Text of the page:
Religion and Global Order

Edited by John Esposito and Michael Martin Watson

Religion and Global Order

Edited by John Esposito and Michael Martin Watson

Distributed for University of Wales Press

239 pages | 5 1/2 x 8 1/2
Paper $29.95 ISBN: 9780708315255 Published April 2000 For sale in North and South America, Australia, and New Zealand only
As the new millenium dawns, religion is again attracting attention as a public and not just a private matter. This book deals with religion’s contribution to such critical issues for humanity’s future as international order and political stability, Third World development and safeguarding the environment, as well as its challenge to the major modern ideologies of socialism and liberalism.

The process of global change which is challenging the state’s traditional role in international relations is usually seen in terms of economic and technological development. It is also associated with the spreading of modern (Western) consumerist cultural values. Little attention has been paid to the consequences to religion of a process which is affecting not only institutions but also collective values and beliefs. This book addresses the diverse and complex questions raised by a consideration of the relationship of religion to global order. It also assesses the prospects for religion and its likely content in the twenty-first century.
Introduction, John Esposito and Michael Watson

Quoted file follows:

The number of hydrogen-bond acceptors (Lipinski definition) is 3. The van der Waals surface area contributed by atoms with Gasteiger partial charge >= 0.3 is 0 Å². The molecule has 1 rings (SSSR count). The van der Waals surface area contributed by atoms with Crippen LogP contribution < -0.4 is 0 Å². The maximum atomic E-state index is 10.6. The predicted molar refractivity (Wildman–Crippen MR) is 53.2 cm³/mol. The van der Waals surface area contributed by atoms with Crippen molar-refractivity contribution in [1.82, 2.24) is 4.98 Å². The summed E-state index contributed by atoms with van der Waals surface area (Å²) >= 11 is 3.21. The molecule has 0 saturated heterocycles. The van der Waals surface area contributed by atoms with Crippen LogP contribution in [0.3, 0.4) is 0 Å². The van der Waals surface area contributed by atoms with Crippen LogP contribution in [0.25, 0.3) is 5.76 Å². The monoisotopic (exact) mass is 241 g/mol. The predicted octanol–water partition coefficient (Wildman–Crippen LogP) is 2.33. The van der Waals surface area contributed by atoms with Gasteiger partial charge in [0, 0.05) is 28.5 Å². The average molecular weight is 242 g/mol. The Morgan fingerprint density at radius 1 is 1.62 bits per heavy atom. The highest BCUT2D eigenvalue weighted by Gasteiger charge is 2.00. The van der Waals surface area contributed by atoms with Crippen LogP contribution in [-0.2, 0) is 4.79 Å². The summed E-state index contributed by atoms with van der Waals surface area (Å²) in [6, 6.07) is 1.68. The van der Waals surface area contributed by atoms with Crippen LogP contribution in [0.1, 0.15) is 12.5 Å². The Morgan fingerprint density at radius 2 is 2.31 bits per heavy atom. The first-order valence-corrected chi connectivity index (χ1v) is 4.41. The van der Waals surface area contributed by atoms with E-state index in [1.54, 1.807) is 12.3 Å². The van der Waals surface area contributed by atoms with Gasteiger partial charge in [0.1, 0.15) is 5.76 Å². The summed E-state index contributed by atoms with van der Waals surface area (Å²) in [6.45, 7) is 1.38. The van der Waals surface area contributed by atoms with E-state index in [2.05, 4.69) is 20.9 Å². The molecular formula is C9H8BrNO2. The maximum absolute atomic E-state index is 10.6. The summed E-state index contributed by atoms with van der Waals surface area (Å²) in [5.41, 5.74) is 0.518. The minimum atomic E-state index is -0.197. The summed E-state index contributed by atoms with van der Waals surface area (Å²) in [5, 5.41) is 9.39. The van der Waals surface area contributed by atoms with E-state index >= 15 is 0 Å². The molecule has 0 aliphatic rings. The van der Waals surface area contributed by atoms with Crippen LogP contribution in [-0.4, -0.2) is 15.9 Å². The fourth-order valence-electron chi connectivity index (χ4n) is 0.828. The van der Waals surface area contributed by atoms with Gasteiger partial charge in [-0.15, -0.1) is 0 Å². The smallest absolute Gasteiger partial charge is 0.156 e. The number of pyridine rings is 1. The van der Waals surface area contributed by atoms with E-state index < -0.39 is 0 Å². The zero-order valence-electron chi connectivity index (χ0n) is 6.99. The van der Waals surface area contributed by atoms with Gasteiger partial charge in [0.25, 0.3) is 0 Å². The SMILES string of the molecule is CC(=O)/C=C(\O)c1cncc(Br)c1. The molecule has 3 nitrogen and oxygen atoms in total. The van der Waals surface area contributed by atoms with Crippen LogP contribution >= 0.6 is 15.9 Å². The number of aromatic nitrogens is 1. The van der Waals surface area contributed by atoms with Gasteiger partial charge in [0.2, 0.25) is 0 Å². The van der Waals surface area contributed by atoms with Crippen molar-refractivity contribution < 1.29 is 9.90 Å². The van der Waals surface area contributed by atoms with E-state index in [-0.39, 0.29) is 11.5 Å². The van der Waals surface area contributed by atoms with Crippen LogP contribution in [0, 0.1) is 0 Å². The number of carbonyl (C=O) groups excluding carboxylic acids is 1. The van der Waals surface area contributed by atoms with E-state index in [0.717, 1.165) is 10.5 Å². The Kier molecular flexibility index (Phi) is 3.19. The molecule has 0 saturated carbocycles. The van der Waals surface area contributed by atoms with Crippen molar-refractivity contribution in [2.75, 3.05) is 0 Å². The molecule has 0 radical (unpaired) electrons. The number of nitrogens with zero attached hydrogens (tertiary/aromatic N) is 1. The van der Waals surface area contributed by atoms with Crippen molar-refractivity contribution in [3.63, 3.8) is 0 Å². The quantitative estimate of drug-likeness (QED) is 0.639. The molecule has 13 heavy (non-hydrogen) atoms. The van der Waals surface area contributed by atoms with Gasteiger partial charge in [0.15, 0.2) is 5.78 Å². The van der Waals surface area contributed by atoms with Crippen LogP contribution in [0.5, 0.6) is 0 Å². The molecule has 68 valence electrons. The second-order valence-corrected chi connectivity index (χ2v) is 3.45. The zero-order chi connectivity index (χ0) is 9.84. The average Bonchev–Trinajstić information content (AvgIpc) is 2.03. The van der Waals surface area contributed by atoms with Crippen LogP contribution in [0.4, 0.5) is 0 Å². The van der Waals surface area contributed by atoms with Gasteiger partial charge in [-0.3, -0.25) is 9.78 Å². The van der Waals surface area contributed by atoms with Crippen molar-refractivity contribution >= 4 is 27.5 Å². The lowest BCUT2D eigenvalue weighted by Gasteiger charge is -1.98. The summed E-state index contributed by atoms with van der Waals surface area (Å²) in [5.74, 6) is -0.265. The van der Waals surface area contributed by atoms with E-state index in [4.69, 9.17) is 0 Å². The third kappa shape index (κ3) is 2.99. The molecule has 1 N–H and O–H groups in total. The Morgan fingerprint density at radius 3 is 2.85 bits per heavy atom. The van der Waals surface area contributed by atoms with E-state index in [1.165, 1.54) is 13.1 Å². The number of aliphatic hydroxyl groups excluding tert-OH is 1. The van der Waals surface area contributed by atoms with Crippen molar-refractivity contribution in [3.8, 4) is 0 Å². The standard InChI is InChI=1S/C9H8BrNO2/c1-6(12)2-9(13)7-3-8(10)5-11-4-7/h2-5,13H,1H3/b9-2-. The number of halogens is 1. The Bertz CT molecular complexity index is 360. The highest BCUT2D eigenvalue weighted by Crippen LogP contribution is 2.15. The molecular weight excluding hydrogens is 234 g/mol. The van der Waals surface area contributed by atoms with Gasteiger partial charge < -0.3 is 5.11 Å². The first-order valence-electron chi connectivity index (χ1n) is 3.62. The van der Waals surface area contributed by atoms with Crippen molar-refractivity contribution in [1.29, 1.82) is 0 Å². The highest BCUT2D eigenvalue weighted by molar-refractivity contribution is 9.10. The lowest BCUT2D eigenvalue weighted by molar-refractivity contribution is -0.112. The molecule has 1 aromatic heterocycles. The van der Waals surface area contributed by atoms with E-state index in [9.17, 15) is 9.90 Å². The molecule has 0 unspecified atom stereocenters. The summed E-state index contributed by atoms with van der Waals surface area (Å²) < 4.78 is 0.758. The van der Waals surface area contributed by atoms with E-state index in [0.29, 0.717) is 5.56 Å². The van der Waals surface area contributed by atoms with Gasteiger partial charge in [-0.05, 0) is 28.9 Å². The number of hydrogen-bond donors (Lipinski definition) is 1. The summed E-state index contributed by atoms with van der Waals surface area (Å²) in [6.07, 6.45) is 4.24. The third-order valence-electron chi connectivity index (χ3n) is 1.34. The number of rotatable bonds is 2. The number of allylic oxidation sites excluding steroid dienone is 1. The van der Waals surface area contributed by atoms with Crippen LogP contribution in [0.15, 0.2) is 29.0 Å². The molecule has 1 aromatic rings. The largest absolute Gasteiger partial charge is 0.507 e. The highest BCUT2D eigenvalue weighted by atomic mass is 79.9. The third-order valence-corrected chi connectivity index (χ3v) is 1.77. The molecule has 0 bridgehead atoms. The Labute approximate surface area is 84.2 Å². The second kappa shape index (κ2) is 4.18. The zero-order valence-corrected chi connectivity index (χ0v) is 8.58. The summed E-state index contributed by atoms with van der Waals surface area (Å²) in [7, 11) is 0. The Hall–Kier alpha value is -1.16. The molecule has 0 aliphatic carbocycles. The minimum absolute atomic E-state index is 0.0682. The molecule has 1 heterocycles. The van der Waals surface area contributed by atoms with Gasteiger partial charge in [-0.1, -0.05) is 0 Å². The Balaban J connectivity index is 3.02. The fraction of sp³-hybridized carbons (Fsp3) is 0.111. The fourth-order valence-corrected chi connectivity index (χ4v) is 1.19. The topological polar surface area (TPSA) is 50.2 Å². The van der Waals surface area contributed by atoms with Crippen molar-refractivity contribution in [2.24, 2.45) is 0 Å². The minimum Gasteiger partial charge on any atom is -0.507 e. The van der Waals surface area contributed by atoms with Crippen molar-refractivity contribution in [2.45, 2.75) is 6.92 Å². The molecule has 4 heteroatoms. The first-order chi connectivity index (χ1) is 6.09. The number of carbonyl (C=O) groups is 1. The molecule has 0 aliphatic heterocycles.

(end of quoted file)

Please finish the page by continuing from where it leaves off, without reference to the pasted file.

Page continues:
I. Themes, Issues and Tendencies

Overview: the significance of religion for global order, John Esposito and Michael Watson
Religious resurgence, postmodernism and world politics, Scott Thomas
Religious transnationalism and global order, with particular consideration of Islam, James Piscatori
Catholicism and international relations:papal interventionism, Michael Walsh
Political Islam and global order, John Esposito

II From the ‘Old’ to the ‘New’ Order

Religion and the fall of Communism, Paul Badham
Religion and the political and social order in the Middle East, Simon Murden
Renaissance of political religion in the Third World in the context of global Change, Jeff Haynes

III Critiques and Visions

Buddhist response to global development, Sulak Sivaraksa
Judaism and global theology,  Dan Cohn-Sherbok
Theology, ecology and the idea of global order, John Haught
Review Quotes
International Affairs
" . . . the collection provides a useful corrective to the "religion as threat" position that often dominates textbooks on international relations, if religion is mentioned . . . "
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